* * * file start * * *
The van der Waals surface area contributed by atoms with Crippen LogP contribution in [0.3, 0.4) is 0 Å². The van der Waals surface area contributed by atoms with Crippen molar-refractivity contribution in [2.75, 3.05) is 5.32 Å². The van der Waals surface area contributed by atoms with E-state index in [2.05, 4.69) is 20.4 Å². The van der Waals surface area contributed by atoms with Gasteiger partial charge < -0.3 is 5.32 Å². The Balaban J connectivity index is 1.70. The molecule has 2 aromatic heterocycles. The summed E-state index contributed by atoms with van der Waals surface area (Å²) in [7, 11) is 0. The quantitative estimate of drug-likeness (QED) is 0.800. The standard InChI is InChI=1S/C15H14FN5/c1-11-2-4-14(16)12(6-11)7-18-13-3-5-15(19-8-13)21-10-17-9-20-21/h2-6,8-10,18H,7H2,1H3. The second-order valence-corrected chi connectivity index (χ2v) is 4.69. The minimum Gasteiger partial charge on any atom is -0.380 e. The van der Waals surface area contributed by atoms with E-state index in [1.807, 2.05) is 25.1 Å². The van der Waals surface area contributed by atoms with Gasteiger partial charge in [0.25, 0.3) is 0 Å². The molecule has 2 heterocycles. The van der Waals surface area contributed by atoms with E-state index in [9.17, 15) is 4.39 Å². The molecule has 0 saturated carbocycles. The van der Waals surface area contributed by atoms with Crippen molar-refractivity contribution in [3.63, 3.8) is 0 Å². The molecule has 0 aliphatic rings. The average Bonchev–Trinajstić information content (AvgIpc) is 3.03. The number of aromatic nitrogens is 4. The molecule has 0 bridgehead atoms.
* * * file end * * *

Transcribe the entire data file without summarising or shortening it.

The van der Waals surface area contributed by atoms with Crippen LogP contribution in [0.3, 0.4) is 0 Å². The van der Waals surface area contributed by atoms with Crippen molar-refractivity contribution in [2.75, 3.05) is 5.32 Å². The van der Waals surface area contributed by atoms with E-state index in [2.05, 4.69) is 20.4 Å². The van der Waals surface area contributed by atoms with Gasteiger partial charge < -0.3 is 5.32 Å². The Balaban J connectivity index is 1.70. The molecule has 2 aromatic heterocycles. The summed E-state index contributed by atoms with van der Waals surface area (Å²) in [7, 11) is 0. The quantitative estimate of drug-likeness (QED) is 0.800. The standard InChI is InChI=1S/C15H14FN5/c1-11-2-4-14(16)12(6-11)7-18-13-3-5-15(19-8-13)21-10-17-9-20-21/h2-6,8-10,18H,7H2,1H3. The second-order valence-corrected chi connectivity index (χ2v) is 4.69. The minimum Gasteiger partial charge on any atom is -0.380 e. The van der Waals surface area contributed by atoms with E-state index in [1.807, 2.05) is 25.1 Å². The van der Waals surface area contributed by atoms with Gasteiger partial charge in [0.25, 0.3) is 0 Å². The molecule has 2 heterocycles. The van der Waals surface area contributed by atoms with E-state index in [9.17, 15) is 4.39 Å². The molecule has 0 saturated carbocycles. The van der Waals surface area contributed by atoms with Crippen molar-refractivity contribution in [3.63, 3.8) is 0 Å². The molecule has 0 aliphatic rings. The average Bonchev–Trinajstić information content (AvgIpc) is 3.03. The number of aromatic nitrogens is 4. The molecule has 0 bridgehead atoms.